Philadelphia's most famous citizen in the 18th century was Benjamin Franklin, widely considered to be one of that century's foremost scientists, in addition to one of the guiding lights of the Revolution. The First and Second Continental congresses were held in Philadelphia, and the city served as the nation's unofficial capital throughout the War of Independence, except for the period between September 26, 1777, and June 18, 1778, when it was held by the British. Following the war, the convention that produced the Constitution (text) was held in Philadelphia.
By the time of the first census in 1790, New York had passed Philadelphia in size. During the first half of the 19th century, important suburbs grew up around Philadelphia, including Kensington, Moyamensing, Northern Liberties, Southwark, and Spring Garden, which ranked among the country's top 100 places in the national census.
By mid-century, Philadelphia had dropped to fourth place in population. In 1854, the Pennsylvania legislature redrew the boundaries of Philadelphia to include the entire county, which boosted the city's population back to second. It held that position until overtaken by Chicago in the census of 1890.
In 1876, Philadelphia hosted one of the country's first international expositions, to commemorate the centennial of the Declaration of Independence. Held at Fairmont Park from May 10 to November 10, the exposition displayed industries from 50 countries.
Philadelphia, cradle of America's dream of freedom, is home to the Declaration of Independence and the Constitution (narrative), great documents that cried out, “Let Freedom Ring, like the Liberty Bell. Amidst the ordinary citizens of Philadelphia, gathered in the humble Carpenter's Hall on Chestnut Street, the Colonial Fathers gave voice and life to those freedoms at the First Continental Congress.
Many historic sites in Philadelphia have been restored or rebuilt to help preserve the nation’s heritage as a free people. Providing fitting homage to these places, a place of hallowed ground was sanctified, the Independence National Historical Park. On these grounds is Independence Hall, where the Declaration and the Constitution reside. The home of Betsy Ross still stands on Arch Street.
Philadelphia also is one of America's leading cultural centers. The University of Philadelphia, established in 1740, occupies a 120-acre campus in West Philadelphia. The Academy of Natural Science, the oldest institution of its kind in America, was founded in 1805. The Philadelphia Zoo, the oldest zoological garden in the nation, houses 1,600 rare and exotic animals. The Philadelphia Museum of Art, founded in 1876, displays some of the world's finest Impressionist art. Philadelphia's own Washington Monument stands in front of the art museum as if to guard the collections within.
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Hotels in Philadelphia - Pennsylvania
Hotels in Philadelphia - Pennsylvania
Philadelphia - Pennsylvania Travel Guide
Whatever your budget there's certainly no shortage of hotels in Philadelphia, particularly over the last decade with new openings seemingly a monthly occurrence. Center City is the best place to base yourself well within walking distance of all the major sights and with Philly's variety of neighbourhoods, you can pick a lively location or just a quiet leafy street. Either way, you won't be far from anywhere.
The hotels below have beenn grouped into three price categories:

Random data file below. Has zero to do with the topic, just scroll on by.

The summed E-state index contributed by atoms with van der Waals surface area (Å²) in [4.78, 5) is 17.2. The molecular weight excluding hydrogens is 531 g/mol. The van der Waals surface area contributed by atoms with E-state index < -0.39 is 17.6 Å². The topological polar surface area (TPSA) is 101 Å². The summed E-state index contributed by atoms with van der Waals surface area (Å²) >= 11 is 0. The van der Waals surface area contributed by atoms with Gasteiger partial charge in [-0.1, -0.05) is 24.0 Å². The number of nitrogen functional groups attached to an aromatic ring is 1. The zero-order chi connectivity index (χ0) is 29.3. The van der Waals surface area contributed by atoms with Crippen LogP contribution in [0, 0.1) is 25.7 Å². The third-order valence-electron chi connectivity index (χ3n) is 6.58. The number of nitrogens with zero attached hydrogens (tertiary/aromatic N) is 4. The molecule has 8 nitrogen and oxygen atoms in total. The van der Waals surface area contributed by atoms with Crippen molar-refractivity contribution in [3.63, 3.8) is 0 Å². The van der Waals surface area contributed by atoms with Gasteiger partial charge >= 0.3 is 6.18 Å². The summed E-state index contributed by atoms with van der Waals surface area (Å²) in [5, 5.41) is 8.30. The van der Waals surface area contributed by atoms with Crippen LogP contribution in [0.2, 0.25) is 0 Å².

Luxury (over $250)
Cheap (up to $150)
Breakfast is not included.
Just out from the centre of Philadelphia, The Four Seasons is located near the wide sweep of the Benjamin Franklin Parkway that leads to the Philadelphia Museum of Art. The hotel's interior owes its inspiration to the Federal period, with elegant furnishings, vast colourful carpets and lush floral displays. The Four Seasons is also home to the exquisite candle-lit dining room in the Fountain Restaurant as well as the Swann Lounge , which offers proper tea service. There's a sumptuous air throughout, in true Four Season's style, a health club, pool and spa. The hotel's average room size is 70sq m (753sq ft), making it one of the largest hotel rooms you'll find in Philadelphia.
Quite simply, one of the best addresses in town. Located beside Philadelphia's City Hall on the Avenue of the Arts, The Ritz-Carlton occupies a grandiose one-time bank - the old domed banking hall is now the reception, while the vault is a cigar and brandy bar (the marble steps on the way down are worn where once ladies descended to retrieve their gems from strong boxes). The lobby has plenty of sitting space and a handsome bar, while just off it is a breakfast restaurant and its upscale restaurant, The Grill . Guest rooms are huge and the bathrooms luxurious. Facilities include voice-mail, multi-line telephones, computer and fax hook-ups and modem points. Further in-room business facilities are available in the 'Club' rooms on the four upper floors, which also have an opulent lounge with views, and free drinks and snacks in the evening. There is also a range of meeting rooms, with state-of-the-art equipment, and banqueting halls, and a conference planning team on hand.
Hyatt at the Bellevue
Crowning the top seven floors of the landmark 1904 Bellevue Building, the Hyatt ranks among the most elegant hotels in Philadelphia. Opulent retailers (like Tiffany & Co) are set among the marble and mosaic-filled ground floor. From there an elevator whisks you to the glitzy, domed lobby on the 19th floor. The rooms here are decorated in classic old-world style with all the modern luxuries, including goose-down duvets, Wi-Fi access and handsome marble bathrooms (some with TVs). As a guest you can use the enormous Michael Graves-designed health club next door.